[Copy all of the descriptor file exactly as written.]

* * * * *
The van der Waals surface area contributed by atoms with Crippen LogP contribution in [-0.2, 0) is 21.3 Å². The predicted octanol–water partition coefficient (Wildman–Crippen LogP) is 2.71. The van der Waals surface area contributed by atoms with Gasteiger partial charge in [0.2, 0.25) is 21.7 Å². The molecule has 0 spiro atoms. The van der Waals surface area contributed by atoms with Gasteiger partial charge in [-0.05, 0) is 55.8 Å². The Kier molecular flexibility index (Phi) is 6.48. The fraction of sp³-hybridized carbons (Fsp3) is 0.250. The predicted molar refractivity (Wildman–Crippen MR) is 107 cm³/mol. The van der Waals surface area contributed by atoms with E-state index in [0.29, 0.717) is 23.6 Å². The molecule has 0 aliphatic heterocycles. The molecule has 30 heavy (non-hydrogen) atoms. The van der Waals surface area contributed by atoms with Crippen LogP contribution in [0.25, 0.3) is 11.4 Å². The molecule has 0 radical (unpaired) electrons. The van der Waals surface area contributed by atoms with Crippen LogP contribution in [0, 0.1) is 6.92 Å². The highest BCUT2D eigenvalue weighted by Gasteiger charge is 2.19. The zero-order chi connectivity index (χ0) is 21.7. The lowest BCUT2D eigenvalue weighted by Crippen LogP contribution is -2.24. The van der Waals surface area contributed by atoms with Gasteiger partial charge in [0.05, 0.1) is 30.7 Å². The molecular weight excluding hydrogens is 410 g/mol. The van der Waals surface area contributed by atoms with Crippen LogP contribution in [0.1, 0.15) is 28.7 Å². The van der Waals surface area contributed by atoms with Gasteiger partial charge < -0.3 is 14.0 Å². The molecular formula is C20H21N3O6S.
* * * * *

The van der Waals surface area contributed by atoms with Crippen LogP contribution in [-0.2, 0) is 21.3 Å². The predicted octanol–water partition coefficient (Wildman–Crippen LogP) is 2.71. The van der Waals surface area contributed by atoms with Gasteiger partial charge in [0.2, 0.25) is 21.7 Å². The molecule has 0 spiro atoms. The van der Waals surface area contributed by atoms with Gasteiger partial charge in [-0.05, 0) is 55.8 Å². The Kier molecular flexibility index (Phi) is 6.48. The fraction of sp³-hybridized carbons (Fsp3) is 0.250. The predicted molar refractivity (Wildman–Crippen MR) is 107 cm³/mol. The van der Waals surface area contributed by atoms with E-state index in [0.29, 0.717) is 23.6 Å². The molecule has 0 aliphatic heterocycles. The molecule has 30 heavy (non-hydrogen) atoms. The van der Waals surface area contributed by atoms with Crippen LogP contribution in [0.25, 0.3) is 11.4 Å². The molecule has 0 radical (unpaired) electrons. The van der Waals surface area contributed by atoms with Crippen LogP contribution in [0, 0.1) is 6.92 Å². The highest BCUT2D eigenvalue weighted by Gasteiger charge is 2.19. The zero-order chi connectivity index (χ0) is 21.7. The lowest BCUT2D eigenvalue weighted by Crippen LogP contribution is -2.24. The van der Waals surface area contributed by atoms with Gasteiger partial charge in [0.05, 0.1) is 30.7 Å². The molecular weight excluding hydrogens is 410 g/mol. The van der Waals surface area contributed by atoms with Crippen LogP contribution in [0.1, 0.15) is 28.7 Å². The van der Waals surface area contributed by atoms with Gasteiger partial charge < -0.3 is 14.0 Å². The molecular formula is C20H21N3O6S.